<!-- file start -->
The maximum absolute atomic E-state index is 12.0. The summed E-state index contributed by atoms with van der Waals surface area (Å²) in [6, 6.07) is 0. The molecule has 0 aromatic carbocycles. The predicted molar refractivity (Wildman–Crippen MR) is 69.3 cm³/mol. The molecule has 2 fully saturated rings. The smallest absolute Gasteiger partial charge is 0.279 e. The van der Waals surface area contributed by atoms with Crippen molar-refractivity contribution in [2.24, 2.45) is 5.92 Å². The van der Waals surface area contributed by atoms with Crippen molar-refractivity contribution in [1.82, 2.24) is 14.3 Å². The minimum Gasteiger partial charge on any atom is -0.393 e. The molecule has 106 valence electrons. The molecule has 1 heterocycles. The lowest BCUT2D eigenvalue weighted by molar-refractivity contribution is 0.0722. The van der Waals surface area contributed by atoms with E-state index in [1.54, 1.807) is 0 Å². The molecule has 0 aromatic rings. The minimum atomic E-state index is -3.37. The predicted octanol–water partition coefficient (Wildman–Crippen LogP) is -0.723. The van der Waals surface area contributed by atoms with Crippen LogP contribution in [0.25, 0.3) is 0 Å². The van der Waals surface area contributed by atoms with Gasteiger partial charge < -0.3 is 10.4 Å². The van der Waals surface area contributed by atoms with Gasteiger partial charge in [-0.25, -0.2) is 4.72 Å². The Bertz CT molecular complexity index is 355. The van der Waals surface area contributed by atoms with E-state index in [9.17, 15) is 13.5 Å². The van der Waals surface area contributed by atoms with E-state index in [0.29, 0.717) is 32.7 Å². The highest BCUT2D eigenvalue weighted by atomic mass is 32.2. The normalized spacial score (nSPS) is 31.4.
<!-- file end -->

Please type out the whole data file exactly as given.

The maximum absolute atomic E-state index is 12.0. The summed E-state index contributed by atoms with van der Waals surface area (Å²) in [6, 6.07) is 0. The molecule has 0 aromatic carbocycles. The predicted molar refractivity (Wildman–Crippen MR) is 69.3 cm³/mol. The molecule has 2 fully saturated rings. The smallest absolute Gasteiger partial charge is 0.279 e. The van der Waals surface area contributed by atoms with Crippen molar-refractivity contribution in [2.24, 2.45) is 5.92 Å². The van der Waals surface area contributed by atoms with Crippen molar-refractivity contribution in [1.82, 2.24) is 14.3 Å². The minimum Gasteiger partial charge on any atom is -0.393 e. The molecule has 106 valence electrons. The molecule has 1 heterocycles. The lowest BCUT2D eigenvalue weighted by molar-refractivity contribution is 0.0722. The van der Waals surface area contributed by atoms with E-state index in [1.54, 1.807) is 0 Å². The molecule has 0 aromatic rings. The minimum atomic E-state index is -3.37. The predicted octanol–water partition coefficient (Wildman–Crippen LogP) is -0.723. The van der Waals surface area contributed by atoms with Crippen LogP contribution in [0.25, 0.3) is 0 Å². The van der Waals surface area contributed by atoms with Gasteiger partial charge < -0.3 is 10.4 Å². The van der Waals surface area contributed by atoms with Gasteiger partial charge in [-0.25, -0.2) is 4.72 Å². The Bertz CT molecular complexity index is 355. The van der Waals surface area contributed by atoms with E-state index in [9.17, 15) is 13.5 Å². The van der Waals surface area contributed by atoms with E-state index in [0.29, 0.717) is 32.7 Å². The highest BCUT2D eigenvalue weighted by atomic mass is 32.2. The normalized spacial score (nSPS) is 31.4.